Their theory (or perhaps “desperate hope” might be a more accurate term) is supported by little actual evidence. True invisibility cloaks, though rare, exist in this world of ours; however, the story makes it clear that Death’s Cloak is of a uniquely durable nature. Through all the centuries that have intervened between Beedle’s day and our own, nobody has ever claimed to have found Death’s Cloak. This is explained away by true believers thus: Either the third brother’s descendants do not know where their cloak came from, or they know, and are determined to show their ancestor’s wisdom by not trumpeting the fact. Naturally enough, the stone has never been found either. As I have already noted in the commentary for “Babbitty Rabbitty and Her Cackling Stump,” we remain incapable of raising the dead, and there is every reason to suppose that this will never happen. Vile substitutions have, of course, been attempted by Dark wizards, who have created Inferi, but these are ghastly puppets, not truly reawakened humans. What is more, Beedle’s story is quite explicit about the fact that the second brother’s lost love has not really returned from the dead. She has been sent by Death to lure the second brother into Death’s clutches, and is therefore cold, remote, tantalizingly both present and absent.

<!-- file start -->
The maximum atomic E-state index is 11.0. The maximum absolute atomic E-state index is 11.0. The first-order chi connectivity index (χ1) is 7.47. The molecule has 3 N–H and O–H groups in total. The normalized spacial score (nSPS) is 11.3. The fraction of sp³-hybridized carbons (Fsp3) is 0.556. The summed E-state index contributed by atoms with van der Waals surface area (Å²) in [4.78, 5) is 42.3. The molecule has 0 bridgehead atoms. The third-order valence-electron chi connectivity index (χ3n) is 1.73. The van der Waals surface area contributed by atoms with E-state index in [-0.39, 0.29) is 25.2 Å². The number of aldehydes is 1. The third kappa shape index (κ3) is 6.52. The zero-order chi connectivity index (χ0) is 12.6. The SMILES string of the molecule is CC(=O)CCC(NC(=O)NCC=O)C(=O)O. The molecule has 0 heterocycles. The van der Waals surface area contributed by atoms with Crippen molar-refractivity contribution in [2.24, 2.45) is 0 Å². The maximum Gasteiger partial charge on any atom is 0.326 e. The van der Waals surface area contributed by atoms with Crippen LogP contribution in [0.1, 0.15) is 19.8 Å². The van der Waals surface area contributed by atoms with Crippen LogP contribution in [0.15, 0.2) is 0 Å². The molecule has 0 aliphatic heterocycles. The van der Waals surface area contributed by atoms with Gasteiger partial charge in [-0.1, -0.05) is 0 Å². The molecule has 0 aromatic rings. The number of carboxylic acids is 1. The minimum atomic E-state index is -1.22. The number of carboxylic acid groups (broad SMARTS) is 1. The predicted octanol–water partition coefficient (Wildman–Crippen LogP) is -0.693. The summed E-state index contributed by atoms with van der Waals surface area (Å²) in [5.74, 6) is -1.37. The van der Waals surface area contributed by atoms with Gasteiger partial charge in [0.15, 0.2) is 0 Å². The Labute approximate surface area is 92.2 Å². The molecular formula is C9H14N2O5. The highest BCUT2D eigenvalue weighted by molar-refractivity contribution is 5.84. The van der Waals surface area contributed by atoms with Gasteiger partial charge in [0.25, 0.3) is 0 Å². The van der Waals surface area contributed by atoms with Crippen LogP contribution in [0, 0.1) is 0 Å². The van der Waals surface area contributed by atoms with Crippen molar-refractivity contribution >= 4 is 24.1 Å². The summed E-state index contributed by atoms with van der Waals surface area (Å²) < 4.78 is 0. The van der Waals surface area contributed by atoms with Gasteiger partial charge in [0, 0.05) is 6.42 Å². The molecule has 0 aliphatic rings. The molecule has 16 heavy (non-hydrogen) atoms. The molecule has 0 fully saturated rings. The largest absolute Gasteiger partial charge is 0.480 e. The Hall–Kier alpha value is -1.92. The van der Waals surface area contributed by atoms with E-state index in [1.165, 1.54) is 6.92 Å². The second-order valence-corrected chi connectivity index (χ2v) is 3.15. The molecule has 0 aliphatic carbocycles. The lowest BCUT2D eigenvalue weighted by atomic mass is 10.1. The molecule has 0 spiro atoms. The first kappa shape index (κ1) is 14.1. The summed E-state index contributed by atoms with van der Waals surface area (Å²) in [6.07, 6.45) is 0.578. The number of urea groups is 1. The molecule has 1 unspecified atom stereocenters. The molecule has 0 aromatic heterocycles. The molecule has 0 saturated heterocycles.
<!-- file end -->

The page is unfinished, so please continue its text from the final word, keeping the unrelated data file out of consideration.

This leaves us with the wand, and here the obstinate believers in Beedle’s hidden message have at least some historical evidence to back up their wild claims. For it is the case — whether because they liked to glorify themselves, or to intimidate possible attackers, or because they truly believed what they were saying — that wizards down the ages have claimed to possess a wand more powerful than the ordinary, even an “unbeatable” wand. Some of these wizards have gone so far as to claim that their wand is made of elder, like the wand supposedly made by Death. Such wands have been given many names, among them the “Wand of Destiny” and the “Deathstick.” It is hardly surprising that old superstitions have grown up around our wands, which are, after all, our most important magical tools and weapons. Certain wands (and therefore their owners) are supposed to be incompatible: